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Objective—To determine the effects of dimethylsulfoxide (DMSO) exposure on cartilage proteoglycan (PG) synthesis, PG degradation, chondrocyte viability, and matrix water content.

Study Design—Using a cartilage explant culture system, PG synthesis, PG degradation, matrix water content, and chondrocyte viablity were determined for cartilage exposed to DMSO daily for selected periods of time.

Animals or Sample Population—Juvenile bovine (calf) carpometacarpal joint cartilage ex-plants.

Methods—PG synthesis: Explants (n = 30/group) were separated into 10 groups based on the time of daily exposure to 10% DMSO. Exposure time was repeated daily for 3 days. The control group was incubated in basal medium alone for 3 days, with daily medium changes. Once all DMSO exposure times were complete for the third day, PG synthesis was determined by analysis of incorporation of radiolabelled sulfate.

Cell viability: Explants (n = 3/group) were subjected to an identical DMSO exposure protocol, and examined histologically. The percentage of viable cells/high power field (hpf) was calculated for each group.

PG degradation: Explants (n = 21/group) were preincubated with radiolabelled sulfate, then subjected to a similar DMSO exposure protocol. The medium was collected from all explants daily and assayed for PG content. After 3 days, the explants were digested and total labelled PG content determined. Percent of total explant labelled PG content released into the medium daily was determined for each group.

Water content: Explants (n = 21/group) were separated into three treatment groups, one of which had no treatments performed, whereas the other two groups were incubated in basal medium for 72 hours, one with, and one without, 10% DMSO. Wet and dry weights were determined, and percent water calculated, for all three groups. Separate 1-way ANOVA were performed, with appropriate post hoc tests (p < .05).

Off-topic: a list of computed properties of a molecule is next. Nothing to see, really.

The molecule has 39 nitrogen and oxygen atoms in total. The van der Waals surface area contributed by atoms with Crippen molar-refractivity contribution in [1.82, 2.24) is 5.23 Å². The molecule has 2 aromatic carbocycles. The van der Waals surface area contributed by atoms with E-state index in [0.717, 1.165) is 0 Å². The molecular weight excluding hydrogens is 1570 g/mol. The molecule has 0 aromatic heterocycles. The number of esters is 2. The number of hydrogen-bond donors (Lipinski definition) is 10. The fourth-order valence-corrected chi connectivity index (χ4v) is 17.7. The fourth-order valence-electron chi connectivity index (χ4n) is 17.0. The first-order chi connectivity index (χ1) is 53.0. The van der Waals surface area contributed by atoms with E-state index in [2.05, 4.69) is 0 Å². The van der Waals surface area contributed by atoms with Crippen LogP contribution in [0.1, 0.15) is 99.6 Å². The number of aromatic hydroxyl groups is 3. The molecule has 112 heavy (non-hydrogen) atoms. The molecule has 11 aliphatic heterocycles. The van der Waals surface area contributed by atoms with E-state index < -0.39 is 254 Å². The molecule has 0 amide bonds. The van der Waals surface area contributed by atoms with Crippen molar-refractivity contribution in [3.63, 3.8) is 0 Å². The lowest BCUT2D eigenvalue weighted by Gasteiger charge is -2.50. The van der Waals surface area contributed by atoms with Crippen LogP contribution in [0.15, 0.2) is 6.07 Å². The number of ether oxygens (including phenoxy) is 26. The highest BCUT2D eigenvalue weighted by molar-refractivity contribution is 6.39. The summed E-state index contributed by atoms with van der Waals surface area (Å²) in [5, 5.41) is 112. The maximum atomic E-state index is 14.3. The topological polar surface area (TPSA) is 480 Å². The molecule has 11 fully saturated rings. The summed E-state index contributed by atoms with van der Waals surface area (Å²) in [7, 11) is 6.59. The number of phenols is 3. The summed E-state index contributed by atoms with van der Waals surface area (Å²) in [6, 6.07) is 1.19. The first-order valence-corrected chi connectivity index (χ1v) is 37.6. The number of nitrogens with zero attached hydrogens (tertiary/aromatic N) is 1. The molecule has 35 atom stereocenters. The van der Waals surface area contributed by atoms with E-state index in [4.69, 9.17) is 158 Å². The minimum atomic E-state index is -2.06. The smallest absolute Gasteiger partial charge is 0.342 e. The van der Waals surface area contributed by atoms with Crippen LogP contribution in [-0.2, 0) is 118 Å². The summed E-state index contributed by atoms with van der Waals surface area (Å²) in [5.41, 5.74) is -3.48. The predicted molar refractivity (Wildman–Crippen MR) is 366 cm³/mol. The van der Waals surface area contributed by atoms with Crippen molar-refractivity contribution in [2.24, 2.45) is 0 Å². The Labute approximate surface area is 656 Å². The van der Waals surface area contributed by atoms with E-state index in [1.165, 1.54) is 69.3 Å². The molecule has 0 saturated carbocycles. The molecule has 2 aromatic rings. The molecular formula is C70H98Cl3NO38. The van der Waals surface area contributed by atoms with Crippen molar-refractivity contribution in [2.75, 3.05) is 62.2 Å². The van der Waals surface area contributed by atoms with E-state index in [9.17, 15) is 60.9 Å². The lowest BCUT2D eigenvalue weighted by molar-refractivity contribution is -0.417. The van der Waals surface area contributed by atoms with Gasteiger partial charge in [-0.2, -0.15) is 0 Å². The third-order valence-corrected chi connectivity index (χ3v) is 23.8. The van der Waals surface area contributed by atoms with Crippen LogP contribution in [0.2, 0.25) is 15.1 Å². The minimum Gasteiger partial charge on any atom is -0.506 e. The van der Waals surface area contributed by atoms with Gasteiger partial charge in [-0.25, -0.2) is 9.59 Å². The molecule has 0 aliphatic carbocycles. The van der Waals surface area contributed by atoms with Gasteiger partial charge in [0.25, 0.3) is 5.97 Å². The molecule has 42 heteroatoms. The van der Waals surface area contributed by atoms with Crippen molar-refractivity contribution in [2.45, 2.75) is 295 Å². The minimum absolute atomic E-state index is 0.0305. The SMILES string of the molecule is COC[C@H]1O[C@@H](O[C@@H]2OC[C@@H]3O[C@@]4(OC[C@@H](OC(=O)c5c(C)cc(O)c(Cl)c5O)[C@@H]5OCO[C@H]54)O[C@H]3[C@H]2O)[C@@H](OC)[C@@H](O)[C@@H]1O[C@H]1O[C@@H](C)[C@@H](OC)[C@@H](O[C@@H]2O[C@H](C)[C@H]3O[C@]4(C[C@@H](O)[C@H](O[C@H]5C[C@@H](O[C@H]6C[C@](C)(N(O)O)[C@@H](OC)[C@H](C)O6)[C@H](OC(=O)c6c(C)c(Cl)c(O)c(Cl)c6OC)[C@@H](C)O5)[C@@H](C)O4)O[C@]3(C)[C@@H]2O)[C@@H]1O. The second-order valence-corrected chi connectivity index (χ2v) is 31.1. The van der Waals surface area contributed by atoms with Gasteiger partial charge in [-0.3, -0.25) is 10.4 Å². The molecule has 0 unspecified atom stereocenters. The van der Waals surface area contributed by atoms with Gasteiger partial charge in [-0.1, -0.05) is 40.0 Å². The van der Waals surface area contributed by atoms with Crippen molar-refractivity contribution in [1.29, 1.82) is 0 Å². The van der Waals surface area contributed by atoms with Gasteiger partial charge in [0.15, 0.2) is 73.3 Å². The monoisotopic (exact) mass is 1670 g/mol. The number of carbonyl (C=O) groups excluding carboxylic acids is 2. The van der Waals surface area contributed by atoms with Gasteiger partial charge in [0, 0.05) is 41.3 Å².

Results—PG synthesis was significantly lower than control for all time periods of DMSO exposure except for 1 and 3 hours, and decreased in a time-dependent manner after the 1-hour exposure time. The mean percentage of viable cells/hpf was significantly lower than control for the 1-, 3-, 9-, 12-, and 24-hour treatment groups. There was no significant difference in PG degradation for any group compared with control for the first 2 days of incubation. All groups except the 24-hour group had a significantly higher degradation compared with control for the third day of incubation. Cartilage exposed to DMSO for 72 hours had a significantly lower water content, and cartilage incubated in basal medium alone for 72 hours had a significantly higher water content than cartilage that received no DMSO and no incubation.

Conclusions—DMSO, in relatively low concentration, is detrimental to articular cartilage PG